Chronic hepatitis B (CHB) may lead to cirrhosis, hepatocellular carcinoma and premature death. Elevated alanine transaminase (ALT) levels ≥ the upper limit of normal (ULN) are a major determinant for initiating anti-viral therapy.
However, ALT levels alone may not be predictive of hepatic fibrosis.
Dr Nguyen and colleagues from California determined the proportion of chronic hepatitis B patients with ALT ≤40 IU/L and liver fibrosis stage ≥2.
Secondary goals include subgroup analysis by hepatitis B e antigen (HBeAg) status, high hepatitis B virus (HBV) DNA levels, Asian ethnicity, lower ULN of ≤30 IU/L (males) and 19 IU/L (females), and advanced age.
|Approximately one fifth of patients with ALT ≤40 IU/L may have hepatic fibrosis|
|Alimentary Pharmacology & Therapeutics|
The team identified studies in EMBASE and MEDLINE (1/1990–6/2012) using the search criteria “Hepatitis B”[Mesh] OR “Hepatitis B virus”[Mesh] OR “Hepatitis B, Chronic”[Mesh])) AND “Alanine Transaminase”[Mesh]) and abstracts containing the term ‘hepatitis’ from recent major U.S. gastroenterology and liver society meetings.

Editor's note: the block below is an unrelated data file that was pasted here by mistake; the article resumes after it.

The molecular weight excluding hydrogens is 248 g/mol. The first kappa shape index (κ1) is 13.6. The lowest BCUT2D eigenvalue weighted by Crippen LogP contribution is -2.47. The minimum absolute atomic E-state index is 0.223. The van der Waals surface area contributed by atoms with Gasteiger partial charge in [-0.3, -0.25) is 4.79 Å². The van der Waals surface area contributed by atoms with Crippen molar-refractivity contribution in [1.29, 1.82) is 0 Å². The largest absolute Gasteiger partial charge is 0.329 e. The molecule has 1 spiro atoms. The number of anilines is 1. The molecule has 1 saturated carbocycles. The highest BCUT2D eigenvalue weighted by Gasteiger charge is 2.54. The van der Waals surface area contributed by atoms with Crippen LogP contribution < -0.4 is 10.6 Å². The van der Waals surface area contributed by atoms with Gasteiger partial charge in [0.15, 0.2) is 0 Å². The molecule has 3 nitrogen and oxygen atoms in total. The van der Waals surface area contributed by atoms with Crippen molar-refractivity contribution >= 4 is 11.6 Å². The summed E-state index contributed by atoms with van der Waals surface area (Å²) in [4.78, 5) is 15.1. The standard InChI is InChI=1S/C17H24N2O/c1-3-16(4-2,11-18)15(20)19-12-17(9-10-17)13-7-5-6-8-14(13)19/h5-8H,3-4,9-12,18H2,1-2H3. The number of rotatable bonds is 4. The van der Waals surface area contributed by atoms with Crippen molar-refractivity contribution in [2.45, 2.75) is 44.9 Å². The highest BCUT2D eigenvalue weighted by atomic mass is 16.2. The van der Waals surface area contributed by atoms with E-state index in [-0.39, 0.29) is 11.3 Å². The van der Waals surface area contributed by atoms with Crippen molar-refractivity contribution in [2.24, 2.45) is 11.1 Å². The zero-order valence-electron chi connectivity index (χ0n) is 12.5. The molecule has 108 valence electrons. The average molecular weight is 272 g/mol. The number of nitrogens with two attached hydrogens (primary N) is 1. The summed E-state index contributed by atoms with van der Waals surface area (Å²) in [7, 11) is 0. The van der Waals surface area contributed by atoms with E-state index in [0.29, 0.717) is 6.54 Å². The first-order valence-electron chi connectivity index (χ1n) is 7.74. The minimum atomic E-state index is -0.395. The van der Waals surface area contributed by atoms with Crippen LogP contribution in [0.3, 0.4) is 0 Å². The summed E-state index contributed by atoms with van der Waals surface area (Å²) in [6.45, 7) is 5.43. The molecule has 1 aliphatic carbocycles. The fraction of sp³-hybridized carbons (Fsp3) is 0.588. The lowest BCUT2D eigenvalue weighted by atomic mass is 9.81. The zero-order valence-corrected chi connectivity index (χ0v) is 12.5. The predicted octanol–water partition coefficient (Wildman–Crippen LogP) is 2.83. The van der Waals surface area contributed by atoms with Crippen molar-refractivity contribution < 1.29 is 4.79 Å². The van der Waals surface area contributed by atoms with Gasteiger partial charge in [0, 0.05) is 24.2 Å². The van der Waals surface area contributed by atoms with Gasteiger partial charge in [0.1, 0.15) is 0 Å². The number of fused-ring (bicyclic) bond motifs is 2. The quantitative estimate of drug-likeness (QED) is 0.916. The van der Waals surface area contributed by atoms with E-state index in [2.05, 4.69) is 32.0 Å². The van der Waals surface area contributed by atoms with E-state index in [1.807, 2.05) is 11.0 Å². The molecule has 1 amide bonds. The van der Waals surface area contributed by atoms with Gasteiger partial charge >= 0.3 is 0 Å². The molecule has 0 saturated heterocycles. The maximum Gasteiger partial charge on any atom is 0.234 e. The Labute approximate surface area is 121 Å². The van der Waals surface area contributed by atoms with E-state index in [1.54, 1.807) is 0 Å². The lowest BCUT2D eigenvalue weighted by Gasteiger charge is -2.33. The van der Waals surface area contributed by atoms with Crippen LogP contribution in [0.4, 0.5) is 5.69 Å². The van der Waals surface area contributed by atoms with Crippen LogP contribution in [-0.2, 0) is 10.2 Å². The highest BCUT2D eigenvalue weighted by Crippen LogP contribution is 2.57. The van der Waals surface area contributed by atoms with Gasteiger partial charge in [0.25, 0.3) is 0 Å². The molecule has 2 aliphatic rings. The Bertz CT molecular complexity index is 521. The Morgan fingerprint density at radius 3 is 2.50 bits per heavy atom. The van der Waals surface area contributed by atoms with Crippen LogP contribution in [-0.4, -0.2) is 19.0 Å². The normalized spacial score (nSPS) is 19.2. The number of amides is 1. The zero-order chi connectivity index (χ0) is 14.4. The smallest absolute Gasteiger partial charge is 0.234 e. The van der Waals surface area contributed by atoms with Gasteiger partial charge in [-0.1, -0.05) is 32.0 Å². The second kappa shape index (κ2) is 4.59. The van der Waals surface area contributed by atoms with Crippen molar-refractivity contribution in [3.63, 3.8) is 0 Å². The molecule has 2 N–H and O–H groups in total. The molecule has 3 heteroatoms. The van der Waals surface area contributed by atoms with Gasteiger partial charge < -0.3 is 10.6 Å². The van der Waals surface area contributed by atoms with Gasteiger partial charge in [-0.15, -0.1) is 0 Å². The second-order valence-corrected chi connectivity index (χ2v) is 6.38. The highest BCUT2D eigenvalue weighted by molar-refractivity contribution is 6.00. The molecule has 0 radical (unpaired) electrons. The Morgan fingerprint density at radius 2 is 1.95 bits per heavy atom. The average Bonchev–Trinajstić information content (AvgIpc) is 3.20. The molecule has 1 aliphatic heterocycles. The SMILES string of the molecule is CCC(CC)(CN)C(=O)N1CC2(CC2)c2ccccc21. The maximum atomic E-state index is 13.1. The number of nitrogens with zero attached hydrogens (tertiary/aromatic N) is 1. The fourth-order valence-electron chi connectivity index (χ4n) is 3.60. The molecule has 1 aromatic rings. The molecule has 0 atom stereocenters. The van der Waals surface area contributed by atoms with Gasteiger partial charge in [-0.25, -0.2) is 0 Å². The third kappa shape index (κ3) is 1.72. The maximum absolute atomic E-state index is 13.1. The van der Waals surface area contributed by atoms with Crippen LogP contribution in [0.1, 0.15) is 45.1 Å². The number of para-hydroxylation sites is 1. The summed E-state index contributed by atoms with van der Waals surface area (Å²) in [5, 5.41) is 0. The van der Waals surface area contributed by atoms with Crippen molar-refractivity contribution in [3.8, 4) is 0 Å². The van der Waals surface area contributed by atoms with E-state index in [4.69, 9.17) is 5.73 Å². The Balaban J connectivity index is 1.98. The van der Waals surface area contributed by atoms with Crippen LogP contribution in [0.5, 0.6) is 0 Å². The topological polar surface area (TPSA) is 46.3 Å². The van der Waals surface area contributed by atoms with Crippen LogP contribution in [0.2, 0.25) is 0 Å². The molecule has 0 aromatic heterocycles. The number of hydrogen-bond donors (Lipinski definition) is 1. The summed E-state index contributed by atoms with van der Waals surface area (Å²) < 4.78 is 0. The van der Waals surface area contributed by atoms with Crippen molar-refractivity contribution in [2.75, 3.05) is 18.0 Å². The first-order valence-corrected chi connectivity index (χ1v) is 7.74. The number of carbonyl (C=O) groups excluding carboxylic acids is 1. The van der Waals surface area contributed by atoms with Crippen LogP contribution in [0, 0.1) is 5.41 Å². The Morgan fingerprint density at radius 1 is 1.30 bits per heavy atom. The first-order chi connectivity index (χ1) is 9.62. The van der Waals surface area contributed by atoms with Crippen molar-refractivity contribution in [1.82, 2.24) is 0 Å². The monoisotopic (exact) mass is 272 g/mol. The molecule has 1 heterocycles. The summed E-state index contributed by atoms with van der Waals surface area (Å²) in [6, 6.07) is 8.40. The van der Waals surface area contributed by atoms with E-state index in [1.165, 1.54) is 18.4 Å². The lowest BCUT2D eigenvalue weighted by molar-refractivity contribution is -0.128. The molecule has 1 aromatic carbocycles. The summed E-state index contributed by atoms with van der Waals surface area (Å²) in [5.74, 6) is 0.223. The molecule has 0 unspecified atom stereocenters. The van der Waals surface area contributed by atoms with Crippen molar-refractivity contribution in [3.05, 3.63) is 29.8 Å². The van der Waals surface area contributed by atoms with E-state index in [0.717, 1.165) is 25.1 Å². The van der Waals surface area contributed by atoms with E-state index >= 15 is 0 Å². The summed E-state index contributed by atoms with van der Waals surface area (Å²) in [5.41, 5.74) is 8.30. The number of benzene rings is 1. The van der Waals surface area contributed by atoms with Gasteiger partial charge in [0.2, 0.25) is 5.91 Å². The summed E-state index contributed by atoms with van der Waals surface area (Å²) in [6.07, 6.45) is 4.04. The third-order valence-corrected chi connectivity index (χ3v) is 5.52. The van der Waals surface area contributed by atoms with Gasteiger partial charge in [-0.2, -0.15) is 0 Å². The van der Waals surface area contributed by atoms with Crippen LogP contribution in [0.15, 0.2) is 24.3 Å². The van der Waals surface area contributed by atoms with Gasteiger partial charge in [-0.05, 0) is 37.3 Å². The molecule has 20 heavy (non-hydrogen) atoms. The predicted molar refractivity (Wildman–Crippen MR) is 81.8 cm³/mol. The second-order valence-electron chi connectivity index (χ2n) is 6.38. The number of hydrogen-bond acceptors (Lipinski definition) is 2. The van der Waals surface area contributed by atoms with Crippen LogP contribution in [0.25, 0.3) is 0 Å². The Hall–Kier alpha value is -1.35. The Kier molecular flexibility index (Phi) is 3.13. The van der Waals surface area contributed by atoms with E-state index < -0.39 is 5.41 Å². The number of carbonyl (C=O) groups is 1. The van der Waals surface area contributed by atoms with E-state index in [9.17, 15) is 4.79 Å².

Among 9 studies, the team found that a significant proportion of chronic hepatitis B patients with ALT levels ≤40 IU/L had significant fibrosis irrespective of HBeAg status, high HBV DNA levels, ethnicity or age, although this proportion may be higher in patients older than 30–40 years old.
The research team observed that the corresponding proportion was 28% even when the newer ULN of 30 IU/L (males) and 19 IU/L (females) was applied.
Dr Nguyen's team concludes, "Approximately one fifth of chronic hepatitis B patients with ALT ≤40 IU/L may have significant hepatic fibrosis."
"The approach to such patients should be individualized, as further evaluation and treatment may be appropriate."